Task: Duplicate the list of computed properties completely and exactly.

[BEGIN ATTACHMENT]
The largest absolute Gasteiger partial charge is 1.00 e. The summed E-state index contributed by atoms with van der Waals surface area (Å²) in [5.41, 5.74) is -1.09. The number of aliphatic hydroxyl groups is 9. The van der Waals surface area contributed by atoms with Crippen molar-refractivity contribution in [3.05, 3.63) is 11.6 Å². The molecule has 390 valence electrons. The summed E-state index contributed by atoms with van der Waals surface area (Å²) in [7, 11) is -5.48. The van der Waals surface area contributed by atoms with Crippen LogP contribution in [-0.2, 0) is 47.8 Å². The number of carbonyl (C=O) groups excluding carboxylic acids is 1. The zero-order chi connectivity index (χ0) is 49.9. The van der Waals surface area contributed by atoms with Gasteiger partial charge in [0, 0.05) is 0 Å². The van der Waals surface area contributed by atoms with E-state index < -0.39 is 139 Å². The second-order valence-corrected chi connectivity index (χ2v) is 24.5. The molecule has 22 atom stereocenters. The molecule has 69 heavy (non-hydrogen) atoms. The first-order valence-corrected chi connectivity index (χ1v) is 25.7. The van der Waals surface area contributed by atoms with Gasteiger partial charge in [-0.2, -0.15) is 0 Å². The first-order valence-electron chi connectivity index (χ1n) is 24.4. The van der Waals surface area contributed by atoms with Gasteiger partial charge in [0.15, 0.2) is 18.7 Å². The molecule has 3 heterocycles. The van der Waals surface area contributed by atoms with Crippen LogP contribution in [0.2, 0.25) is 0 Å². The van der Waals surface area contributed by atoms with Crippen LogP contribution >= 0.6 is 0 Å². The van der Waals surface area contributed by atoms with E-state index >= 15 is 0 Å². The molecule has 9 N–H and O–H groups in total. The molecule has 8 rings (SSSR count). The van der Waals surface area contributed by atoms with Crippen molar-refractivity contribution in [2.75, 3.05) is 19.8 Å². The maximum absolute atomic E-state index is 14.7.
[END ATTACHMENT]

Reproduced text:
The largest absolute Gasteiger partial charge is 1.00 e. The summed E-state index contributed by atoms with van der Waals surface area (Å²) in [5.41, 5.74) is -1.09. The number of aliphatic hydroxyl groups is 9. The van der Waals surface area contributed by atoms with Crippen molar-refractivity contribution in [3.05, 3.63) is 11.6 Å². The molecule has 390 valence electrons. The summed E-state index contributed by atoms with van der Waals surface area (Å²) in [7, 11) is -5.48. The van der Waals surface area contributed by atoms with Crippen LogP contribution in [-0.2, 0) is 47.8 Å². The number of carbonyl (C=O) groups excluding carboxylic acids is 1. The zero-order chi connectivity index (χ0) is 49.9. The van der Waals surface area contributed by atoms with Gasteiger partial charge in [0, 0.05) is 0 Å². The van der Waals surface area contributed by atoms with E-state index < -0.39 is 139 Å². The second-order valence-corrected chi connectivity index (χ2v) is 24.5. The molecule has 22 atom stereocenters. The molecule has 69 heavy (non-hydrogen) atoms. The first-order valence-corrected chi connectivity index (χ1v) is 25.7. The van der Waals surface area contributed by atoms with Gasteiger partial charge in [-0.2, -0.15) is 0 Å². The first-order valence-electron chi connectivity index (χ1n) is 24.4. The van der Waals surface area contributed by atoms with Gasteiger partial charge in [0.15, 0.2) is 18.7 Å². The molecule has 3 heterocycles. The van der Waals surface area contributed by atoms with Crippen LogP contribution in [0.2, 0.25) is 0 Å². The van der Waals surface area contributed by atoms with Crippen LogP contribution >= 0.6 is 0 Å². The van der Waals surface area contributed by atoms with E-state index >= 15 is 0 Å². The molecule has 9 N–H and O–H groups in total. The molecule has 8 rings (SSSR count). The van der Waals surface area contributed by atoms with Crippen molar-refractivity contribution in [2.75, 3.05) is 19.8 Å². The maximum absolute atomic E-state index is 14.7.